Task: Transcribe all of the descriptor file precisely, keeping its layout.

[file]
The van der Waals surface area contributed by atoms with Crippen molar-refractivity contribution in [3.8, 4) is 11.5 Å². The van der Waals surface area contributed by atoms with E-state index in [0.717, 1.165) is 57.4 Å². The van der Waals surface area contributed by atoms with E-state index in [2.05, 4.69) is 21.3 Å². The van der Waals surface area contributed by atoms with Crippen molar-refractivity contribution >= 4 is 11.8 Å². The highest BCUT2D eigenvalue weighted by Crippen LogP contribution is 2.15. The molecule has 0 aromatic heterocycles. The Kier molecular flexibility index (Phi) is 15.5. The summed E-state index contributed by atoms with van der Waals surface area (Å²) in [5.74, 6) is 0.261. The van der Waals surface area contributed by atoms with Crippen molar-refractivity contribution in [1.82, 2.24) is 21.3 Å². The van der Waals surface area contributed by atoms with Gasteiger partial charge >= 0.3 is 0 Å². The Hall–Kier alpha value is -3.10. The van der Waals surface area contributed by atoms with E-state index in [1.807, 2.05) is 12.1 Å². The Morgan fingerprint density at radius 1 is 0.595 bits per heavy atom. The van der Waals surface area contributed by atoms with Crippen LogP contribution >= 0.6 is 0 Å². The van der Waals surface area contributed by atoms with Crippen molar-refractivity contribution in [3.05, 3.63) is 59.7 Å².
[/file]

The van der Waals surface area contributed by atoms with Crippen molar-refractivity contribution in [3.8, 4) is 11.5 Å². The van der Waals surface area contributed by atoms with E-state index in [0.717, 1.165) is 57.4 Å². The van der Waals surface area contributed by atoms with E-state index in [2.05, 4.69) is 21.3 Å². The van der Waals surface area contributed by atoms with Crippen molar-refractivity contribution >= 4 is 11.8 Å². The highest BCUT2D eigenvalue weighted by Crippen LogP contribution is 2.15. The molecule has 0 aromatic heterocycles. The Kier molecular flexibility index (Phi) is 15.5. The summed E-state index contributed by atoms with van der Waals surface area (Å²) in [5.74, 6) is 0.261. The van der Waals surface area contributed by atoms with Crippen molar-refractivity contribution in [1.82, 2.24) is 21.3 Å². The van der Waals surface area contributed by atoms with Gasteiger partial charge >= 0.3 is 0 Å². The Hall–Kier alpha value is -3.10. The van der Waals surface area contributed by atoms with E-state index in [1.807, 2.05) is 12.1 Å². The Morgan fingerprint density at radius 1 is 0.595 bits per heavy atom. The van der Waals surface area contributed by atoms with Crippen LogP contribution >= 0.6 is 0 Å². The van der Waals surface area contributed by atoms with Crippen molar-refractivity contribution in [3.05, 3.63) is 59.7 Å².